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Delinquency Cases in Juvenile Courts, 1996

NCJ Number
176217
Date Published
Author(s)
Anne L. Stahl
Annotation
Juvenile courts in the United States processed an estimated 1.8 million delinquency cases in 1996, cases that involved juveniles charged with criminal law violations.
Abstract
Data from nearly 1,800 courts with jurisdiction over 67 percent of the U.S. juvenile population showed the number of delinquency cases handled by juvenile courts increased by 49 percent between 1987 and 1996. About 3 of every 4 delinquency cases in 1996 (77 percent) involved a male, slightly less than in 1987 (81 percent). Males accounted for 75 percent of person offense cases, 77 percent of both property offense cases and public order offense cases, and 86 percent of drug law violation cases in 1996. Between 1987 and 1996, the number of delinquency cases involving females increased by 76 percent, compared with a 42 percent increase for males. About 60 percent of delinquency cases in 1996 involved a juvenile under 16 years of age, compared with 56 percent in 1987. Juveniles under 16 years of age were responsible for 65 percent of person offense cases, 62 percent of property offense cases, 54 percent of public order offense cases, and 42 percent of drug law violation cases in 1996. Black juveniles were involved in 30 percent of delinquency cases handled by juvenile courts, and white juveniles were involved in 66 percent of these cases. Juveniles were securely detained in 18 percent of delinquency cases processed. Detention was used in 23 percent of drug law violation cases, 23 percent of person offense cases, 21 percent of public order offense cases, and 14 percent of property offense cases. About 20 percent of delinquency cases were dismissed at intake, often because they were not legally sufficient. Another 24 percent were processed informally, and about 56 percent were processed formally. Juvenile court judges waived 10,000 delinquency cases to criminal court in 1996, 47 percent more than in 1987. Juveniles were adjudicated delinquent in more than half of the 983,100 cases brought before juvenile court judges in 1996. 1 table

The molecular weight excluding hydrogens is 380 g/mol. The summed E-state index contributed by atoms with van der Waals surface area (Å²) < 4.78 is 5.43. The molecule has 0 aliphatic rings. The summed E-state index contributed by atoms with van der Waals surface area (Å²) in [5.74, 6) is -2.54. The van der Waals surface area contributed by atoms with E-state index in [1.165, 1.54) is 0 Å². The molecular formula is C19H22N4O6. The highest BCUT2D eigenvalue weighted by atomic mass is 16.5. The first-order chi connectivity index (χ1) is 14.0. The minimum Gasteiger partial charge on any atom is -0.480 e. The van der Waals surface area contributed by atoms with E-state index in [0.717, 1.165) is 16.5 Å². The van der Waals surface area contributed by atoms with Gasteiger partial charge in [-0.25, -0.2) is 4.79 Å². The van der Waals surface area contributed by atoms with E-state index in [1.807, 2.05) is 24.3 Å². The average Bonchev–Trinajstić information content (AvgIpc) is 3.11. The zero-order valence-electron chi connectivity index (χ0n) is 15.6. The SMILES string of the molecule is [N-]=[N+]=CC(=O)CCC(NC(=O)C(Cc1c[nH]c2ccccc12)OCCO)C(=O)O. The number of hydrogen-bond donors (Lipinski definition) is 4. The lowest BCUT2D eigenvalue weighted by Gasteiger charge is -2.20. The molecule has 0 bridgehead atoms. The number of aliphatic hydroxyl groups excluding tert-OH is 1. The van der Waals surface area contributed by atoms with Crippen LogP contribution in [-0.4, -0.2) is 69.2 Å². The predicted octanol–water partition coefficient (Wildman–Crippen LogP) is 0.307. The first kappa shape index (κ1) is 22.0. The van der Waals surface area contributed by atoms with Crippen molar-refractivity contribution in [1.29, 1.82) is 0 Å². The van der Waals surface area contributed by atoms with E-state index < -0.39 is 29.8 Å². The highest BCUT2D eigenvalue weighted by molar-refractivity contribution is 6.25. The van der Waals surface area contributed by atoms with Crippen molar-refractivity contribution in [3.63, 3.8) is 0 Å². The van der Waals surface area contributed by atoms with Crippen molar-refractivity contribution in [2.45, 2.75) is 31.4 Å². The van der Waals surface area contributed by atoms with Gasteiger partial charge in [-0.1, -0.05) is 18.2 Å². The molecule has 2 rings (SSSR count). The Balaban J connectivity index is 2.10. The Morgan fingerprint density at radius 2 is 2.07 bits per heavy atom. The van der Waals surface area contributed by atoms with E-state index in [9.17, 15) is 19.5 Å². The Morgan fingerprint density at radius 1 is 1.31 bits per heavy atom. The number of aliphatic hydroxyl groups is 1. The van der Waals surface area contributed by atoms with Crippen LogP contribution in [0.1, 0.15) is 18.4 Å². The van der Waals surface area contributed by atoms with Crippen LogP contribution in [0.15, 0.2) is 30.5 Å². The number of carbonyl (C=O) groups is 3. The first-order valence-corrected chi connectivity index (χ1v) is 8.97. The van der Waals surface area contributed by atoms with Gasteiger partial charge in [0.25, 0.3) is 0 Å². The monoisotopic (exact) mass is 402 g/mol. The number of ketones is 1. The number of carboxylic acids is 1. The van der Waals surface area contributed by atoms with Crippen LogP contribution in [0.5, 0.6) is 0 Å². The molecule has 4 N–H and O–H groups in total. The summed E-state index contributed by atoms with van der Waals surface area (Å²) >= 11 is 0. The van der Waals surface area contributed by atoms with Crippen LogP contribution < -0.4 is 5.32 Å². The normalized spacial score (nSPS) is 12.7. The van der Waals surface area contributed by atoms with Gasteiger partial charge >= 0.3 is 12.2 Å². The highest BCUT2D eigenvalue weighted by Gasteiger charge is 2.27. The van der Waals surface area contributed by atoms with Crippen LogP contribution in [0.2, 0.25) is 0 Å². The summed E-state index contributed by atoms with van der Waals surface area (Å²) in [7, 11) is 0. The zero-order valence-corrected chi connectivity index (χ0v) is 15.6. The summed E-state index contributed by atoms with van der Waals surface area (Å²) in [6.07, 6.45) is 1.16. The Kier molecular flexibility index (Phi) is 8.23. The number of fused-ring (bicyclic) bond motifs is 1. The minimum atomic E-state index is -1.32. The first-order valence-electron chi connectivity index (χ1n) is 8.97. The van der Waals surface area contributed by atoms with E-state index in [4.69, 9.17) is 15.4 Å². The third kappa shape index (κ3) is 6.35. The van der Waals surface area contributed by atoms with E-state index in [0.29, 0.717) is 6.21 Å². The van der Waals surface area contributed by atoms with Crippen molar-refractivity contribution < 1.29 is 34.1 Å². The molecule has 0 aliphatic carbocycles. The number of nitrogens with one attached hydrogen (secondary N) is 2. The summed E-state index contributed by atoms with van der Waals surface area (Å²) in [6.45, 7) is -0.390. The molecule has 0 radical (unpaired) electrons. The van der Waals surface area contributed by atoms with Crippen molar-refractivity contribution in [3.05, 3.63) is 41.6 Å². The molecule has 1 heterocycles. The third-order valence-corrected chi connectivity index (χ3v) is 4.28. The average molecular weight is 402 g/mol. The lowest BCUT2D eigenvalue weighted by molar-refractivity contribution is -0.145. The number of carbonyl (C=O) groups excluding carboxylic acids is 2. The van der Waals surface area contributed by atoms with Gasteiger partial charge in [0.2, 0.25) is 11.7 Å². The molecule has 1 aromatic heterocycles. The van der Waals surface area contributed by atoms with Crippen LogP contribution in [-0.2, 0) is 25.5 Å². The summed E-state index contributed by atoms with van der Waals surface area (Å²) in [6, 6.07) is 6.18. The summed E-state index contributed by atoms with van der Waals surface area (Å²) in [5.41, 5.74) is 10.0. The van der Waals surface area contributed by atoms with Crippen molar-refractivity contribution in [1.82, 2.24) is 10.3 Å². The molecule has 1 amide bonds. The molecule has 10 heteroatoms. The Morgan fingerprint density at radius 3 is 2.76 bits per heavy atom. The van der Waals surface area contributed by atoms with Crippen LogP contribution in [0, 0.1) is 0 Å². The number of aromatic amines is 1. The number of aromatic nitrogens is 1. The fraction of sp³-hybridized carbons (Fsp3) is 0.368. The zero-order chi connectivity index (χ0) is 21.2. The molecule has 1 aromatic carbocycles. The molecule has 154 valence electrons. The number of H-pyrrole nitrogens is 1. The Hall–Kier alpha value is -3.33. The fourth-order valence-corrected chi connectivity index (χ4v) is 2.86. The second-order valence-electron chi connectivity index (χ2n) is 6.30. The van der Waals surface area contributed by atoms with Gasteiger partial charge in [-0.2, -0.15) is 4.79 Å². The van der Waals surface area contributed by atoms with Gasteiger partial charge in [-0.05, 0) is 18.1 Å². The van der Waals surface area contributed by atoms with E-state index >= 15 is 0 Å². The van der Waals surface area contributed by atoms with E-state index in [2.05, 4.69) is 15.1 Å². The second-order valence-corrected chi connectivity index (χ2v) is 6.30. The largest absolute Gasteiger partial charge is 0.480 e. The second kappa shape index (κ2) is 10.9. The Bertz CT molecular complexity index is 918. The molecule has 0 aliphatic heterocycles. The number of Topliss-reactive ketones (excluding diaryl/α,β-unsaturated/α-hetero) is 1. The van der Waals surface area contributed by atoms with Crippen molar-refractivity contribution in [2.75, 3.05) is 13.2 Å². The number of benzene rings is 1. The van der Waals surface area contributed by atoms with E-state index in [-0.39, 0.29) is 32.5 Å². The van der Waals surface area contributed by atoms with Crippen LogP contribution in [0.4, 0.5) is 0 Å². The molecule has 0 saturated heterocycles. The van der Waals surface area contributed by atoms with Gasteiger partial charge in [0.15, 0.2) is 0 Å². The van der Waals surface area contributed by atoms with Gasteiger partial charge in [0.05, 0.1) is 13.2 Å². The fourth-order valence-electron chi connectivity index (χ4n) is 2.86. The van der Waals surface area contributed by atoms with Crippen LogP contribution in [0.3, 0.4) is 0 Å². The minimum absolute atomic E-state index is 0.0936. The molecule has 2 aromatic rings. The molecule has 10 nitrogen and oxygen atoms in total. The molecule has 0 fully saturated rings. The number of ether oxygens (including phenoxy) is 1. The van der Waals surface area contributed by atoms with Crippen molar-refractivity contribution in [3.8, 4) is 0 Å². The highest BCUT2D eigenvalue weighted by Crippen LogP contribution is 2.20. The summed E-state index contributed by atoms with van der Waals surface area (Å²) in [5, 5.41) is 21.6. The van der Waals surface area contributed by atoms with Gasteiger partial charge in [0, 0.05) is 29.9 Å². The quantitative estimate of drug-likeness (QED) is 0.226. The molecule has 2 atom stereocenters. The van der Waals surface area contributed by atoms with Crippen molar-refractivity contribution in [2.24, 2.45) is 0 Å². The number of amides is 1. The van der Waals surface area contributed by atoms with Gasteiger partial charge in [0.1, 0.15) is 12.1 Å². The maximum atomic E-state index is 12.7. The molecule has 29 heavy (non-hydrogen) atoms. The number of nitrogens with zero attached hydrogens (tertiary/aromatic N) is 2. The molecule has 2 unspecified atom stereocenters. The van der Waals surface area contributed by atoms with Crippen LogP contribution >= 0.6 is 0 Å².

Date Created: July 29, 2014